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jewel guide

Gemstones

As the purest, brightest and most enduring gemstone, a diamond is the ultimate symbol of eternal love. Throughout history, no other stone has created more passion, fueled more romances and ignited more fires than the diamond; its fiery complexity and mystique are as indefinable as love itself.

A diamond is the hardest transparent natural substance known, and the purest of all gemstones as it is uniquely composed of a single element, carbon. With an incredible power to transmit and reflect light when properly cut, a diamond possesses an incomparable beauty and radiance.

Charged with symbolic meaning, all gemstones possess a definitive magic and mystique.

Often used as birthstones, each month is associated with different types of gemstones, such as iridescent opals, deep purple amethysts, fiery red rubies, and sultry sapphires to commemorate the celebration of life.

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Amethyst

Amethyst is a variety of quartz that ranges in color from transparent light to dark purple. It has long been treasured for its rich, royal hues.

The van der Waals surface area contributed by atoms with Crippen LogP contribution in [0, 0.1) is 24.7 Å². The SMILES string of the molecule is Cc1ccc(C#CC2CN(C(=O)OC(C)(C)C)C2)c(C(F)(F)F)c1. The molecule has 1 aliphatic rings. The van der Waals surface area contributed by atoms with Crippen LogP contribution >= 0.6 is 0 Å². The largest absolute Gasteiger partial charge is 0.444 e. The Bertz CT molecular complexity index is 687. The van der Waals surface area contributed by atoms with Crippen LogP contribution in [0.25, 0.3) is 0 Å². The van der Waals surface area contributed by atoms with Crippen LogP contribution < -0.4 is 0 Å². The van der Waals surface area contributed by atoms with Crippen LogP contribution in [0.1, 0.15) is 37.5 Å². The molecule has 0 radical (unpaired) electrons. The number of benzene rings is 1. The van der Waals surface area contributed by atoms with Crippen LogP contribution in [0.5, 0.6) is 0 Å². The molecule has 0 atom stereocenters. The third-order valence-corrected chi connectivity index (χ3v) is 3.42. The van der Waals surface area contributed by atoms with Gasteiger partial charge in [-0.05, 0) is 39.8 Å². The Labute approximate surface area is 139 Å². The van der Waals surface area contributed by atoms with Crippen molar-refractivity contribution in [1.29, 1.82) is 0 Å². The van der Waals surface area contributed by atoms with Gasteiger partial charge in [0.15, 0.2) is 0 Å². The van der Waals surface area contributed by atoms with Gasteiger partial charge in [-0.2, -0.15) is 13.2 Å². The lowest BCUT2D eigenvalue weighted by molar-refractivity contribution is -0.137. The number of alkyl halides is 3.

Amethyst can be traced back to the Minoan period in Greece (about 2500 BC), where it was used as polished cabochons (dome-shaped stones) set in gold. It can be found in works from many artistic eras since then.

The two main sources of amethyst today are Brazil and Zambia, but it is also found in Uruguay, Russia, Sri Lanka, Mexico, Zimbabwe and Arizona

Did you know?

The word "amethustos" means, "not drunk." The ancient Greeks believed that whoever wore this stone would be protected against the intoxicating effect of wine. Whether or not the Greeks held the key to sobriety is open to question. Roman women claimed the gem could keep their husbands faithful.

Source:

The American Gem Society

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